This is the second in a three-part series. Part three airs Tuesday at 6 p.m.
"The first day, oh, Lord. The first day I turned a trick, it was crazy how you did it," says Theresa Spears about her initiation into prostitution at the age of 14. Spears says she was "hooked" into hooking at a playground about a block from a police station.
"Man, we used to work from like one o'clock till our legs started hurting," Spears says told News 11's Shelley Brown. "Or until our private part was tired of being messed around with."
Leeann, who didn't want to reveal her full name, says she was 15 years old when she started selling sex.
"I was wiring money to Texas when I was 18 years old -- to a pimp," she says, adding that she was turning tricks in her north Toledo neighborhood and at truck stops, hotels and even downtown Toledo businesses.
The girls worked the streets, walking up and down Nebraska around the park. They were told to make eye contact with every male that drove by.
"I know for sure I made, like $400 every night," Spears says, but like Leeann, she never saw that money. Her pimp kept most of it.
And if they didn't return with the pimp's daily "quota," the girls could have been beaten or raped.
There's an explanation for why some girls are targeted by pimps.
"Every kid that we've found that has been trafficked has been vulnerable and emotionally needy in some areas," says University of Toledo associate professor of social work Dr. Celia Williamson, who has interviewed prostitutes on the streets of Toledo.
She says the common denominator is physical or sexual abuse. Sure enough, both Leeann and Spears say they were molested by a family member as little girls.
Spears ran away from home and had no clue the guy she happened to meet in the park that day was going to use her illegally to make money.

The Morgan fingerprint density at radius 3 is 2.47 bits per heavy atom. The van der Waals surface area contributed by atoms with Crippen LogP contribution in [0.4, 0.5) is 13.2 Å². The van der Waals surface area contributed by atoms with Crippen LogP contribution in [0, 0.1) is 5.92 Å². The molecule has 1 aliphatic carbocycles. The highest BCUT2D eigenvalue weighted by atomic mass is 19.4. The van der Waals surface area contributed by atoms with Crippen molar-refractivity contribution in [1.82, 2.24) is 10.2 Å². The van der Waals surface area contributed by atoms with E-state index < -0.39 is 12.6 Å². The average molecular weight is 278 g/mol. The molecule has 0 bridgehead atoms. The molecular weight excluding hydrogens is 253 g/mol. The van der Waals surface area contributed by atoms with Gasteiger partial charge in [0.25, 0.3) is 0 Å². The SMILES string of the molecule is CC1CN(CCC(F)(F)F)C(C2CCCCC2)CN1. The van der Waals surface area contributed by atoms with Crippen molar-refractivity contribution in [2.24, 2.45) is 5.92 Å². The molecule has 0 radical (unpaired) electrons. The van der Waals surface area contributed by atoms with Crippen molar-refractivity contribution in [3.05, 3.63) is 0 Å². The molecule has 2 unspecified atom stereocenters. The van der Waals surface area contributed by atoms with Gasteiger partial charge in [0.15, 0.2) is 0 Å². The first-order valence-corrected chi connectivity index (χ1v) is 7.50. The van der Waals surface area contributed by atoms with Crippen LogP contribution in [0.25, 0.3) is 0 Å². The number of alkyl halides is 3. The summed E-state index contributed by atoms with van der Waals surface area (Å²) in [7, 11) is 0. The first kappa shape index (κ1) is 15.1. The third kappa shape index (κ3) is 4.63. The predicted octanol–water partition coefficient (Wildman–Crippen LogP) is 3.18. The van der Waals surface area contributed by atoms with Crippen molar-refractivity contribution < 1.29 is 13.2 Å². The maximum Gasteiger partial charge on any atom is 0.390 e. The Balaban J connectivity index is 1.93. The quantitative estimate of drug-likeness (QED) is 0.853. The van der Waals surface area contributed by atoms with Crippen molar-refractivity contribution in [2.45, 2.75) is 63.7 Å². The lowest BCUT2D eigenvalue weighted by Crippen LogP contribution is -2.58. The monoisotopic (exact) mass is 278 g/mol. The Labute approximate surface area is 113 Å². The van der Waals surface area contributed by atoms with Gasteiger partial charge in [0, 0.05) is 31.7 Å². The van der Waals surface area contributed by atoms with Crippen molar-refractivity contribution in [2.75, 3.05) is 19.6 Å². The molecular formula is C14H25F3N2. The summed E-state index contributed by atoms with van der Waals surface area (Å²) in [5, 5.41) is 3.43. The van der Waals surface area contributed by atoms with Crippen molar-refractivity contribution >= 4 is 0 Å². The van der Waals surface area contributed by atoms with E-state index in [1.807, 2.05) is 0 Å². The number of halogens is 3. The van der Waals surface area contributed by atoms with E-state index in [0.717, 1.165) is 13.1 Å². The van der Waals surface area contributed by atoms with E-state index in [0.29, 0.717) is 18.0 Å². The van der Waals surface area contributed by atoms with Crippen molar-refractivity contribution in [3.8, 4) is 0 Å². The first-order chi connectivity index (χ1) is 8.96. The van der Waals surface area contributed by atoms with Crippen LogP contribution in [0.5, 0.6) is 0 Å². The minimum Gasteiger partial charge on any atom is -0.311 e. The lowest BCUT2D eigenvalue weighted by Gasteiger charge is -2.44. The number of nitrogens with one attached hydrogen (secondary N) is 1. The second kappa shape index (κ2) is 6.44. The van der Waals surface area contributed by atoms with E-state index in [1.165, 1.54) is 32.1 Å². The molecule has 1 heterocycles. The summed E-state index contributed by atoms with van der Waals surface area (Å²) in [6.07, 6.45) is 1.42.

Leeann turned to alcohol and drugs to cope with childhood abuse. She says she turned to prostitution to help her pay for drugs.
"He said, 'Show me your boobies and I'll give you some pills. That was the first transaction I ever did with prostitution, and I was like, 'Wow, this is easy.' Pills make me forget about my abuse so I wanted more," she says.
Leeann worked as a prostitute for 16 years in Toledo and Spears, for about three years.
"That's probably why I got off the game so quickly -- because I caught a disease," Spears says.
Today, they're considered survivors and are no longer in the prostitution game. Both are working with Second Chance, and both plan to get their GEDs.
"I pray I pass, 'cause I'm ready," Spears says, adding that she wants to be a fashion designer.
Leeann would like something in the field of social work. In fact, she just started a group called Prostitutes Anonymous.
"I had a dream when I was a little girl. I wanted to be a firewoman or a doctor but that was taken from me and I can't do nothing about that, and I refuse to let that go, to let that next little girl suffer," Leeann says.
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